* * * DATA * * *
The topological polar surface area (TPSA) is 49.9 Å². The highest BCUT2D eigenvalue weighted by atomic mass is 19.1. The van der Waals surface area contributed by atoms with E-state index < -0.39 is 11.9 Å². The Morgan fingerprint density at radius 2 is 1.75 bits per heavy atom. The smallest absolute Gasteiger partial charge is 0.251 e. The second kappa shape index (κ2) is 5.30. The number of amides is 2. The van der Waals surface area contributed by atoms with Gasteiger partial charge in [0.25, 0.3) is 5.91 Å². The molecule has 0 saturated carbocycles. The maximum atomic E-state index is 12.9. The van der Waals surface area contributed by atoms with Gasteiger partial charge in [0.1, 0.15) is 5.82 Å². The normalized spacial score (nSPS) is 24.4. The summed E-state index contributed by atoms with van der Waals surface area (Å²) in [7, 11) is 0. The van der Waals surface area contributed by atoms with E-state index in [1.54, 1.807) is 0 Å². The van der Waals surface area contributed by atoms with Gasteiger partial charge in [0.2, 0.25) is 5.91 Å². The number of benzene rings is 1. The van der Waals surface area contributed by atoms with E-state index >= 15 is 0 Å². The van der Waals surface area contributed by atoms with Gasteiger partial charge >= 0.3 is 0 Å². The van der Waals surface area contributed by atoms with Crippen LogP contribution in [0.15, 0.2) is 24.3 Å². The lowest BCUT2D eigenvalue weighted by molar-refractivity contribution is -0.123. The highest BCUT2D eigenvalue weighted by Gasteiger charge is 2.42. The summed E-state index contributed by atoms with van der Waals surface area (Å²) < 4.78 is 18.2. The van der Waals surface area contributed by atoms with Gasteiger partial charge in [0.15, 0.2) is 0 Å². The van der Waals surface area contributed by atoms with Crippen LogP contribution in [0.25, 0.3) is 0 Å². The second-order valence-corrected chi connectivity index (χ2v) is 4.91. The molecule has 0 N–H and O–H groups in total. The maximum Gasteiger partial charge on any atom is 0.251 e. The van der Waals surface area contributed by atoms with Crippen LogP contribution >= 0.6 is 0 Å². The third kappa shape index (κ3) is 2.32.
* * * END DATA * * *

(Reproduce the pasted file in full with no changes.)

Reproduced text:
The topological polar surface area (TPSA) is 49.9 Å². The highest BCUT2D eigenvalue weighted by atomic mass is 19.1. The van der Waals surface area contributed by atoms with E-state index < -0.39 is 11.9 Å². The Morgan fingerprint density at radius 2 is 1.75 bits per heavy atom. The smallest absolute Gasteiger partial charge is 0.251 e. The second kappa shape index (κ2) is 5.30. The number of amides is 2. The van der Waals surface area contributed by atoms with Gasteiger partial charge in [0.25, 0.3) is 5.91 Å². The molecule has 0 saturated carbocycles. The maximum atomic E-state index is 12.9. The van der Waals surface area contributed by atoms with Gasteiger partial charge in [0.1, 0.15) is 5.82 Å². The normalized spacial score (nSPS) is 24.4. The summed E-state index contributed by atoms with van der Waals surface area (Å²) in [7, 11) is 0. The van der Waals surface area contributed by atoms with E-state index in [1.54, 1.807) is 0 Å². The van der Waals surface area contributed by atoms with Gasteiger partial charge in [0.2, 0.25) is 5.91 Å². The number of benzene rings is 1. The van der Waals surface area contributed by atoms with E-state index >= 15 is 0 Å². The van der Waals surface area contributed by atoms with Gasteiger partial charge >= 0.3 is 0 Å². The van der Waals surface area contributed by atoms with Crippen LogP contribution in [0.15, 0.2) is 24.3 Å². The lowest BCUT2D eigenvalue weighted by molar-refractivity contribution is -0.123. The highest BCUT2D eigenvalue weighted by Gasteiger charge is 2.42. The summed E-state index contributed by atoms with van der Waals surface area (Å²) < 4.78 is 18.2. The van der Waals surface area contributed by atoms with Gasteiger partial charge in [0.15, 0.2) is 0 Å². The van der Waals surface area contributed by atoms with Crippen LogP contribution in [0.25, 0.3) is 0 Å². The second-order valence-corrected chi connectivity index (χ2v) is 4.91. The molecule has 0 N–H and O–H groups in total. The maximum Gasteiger partial charge on any atom is 0.251 e. The van der Waals surface area contributed by atoms with Crippen LogP contribution >= 0.6 is 0 Å². The third kappa shape index (κ3) is 2.32.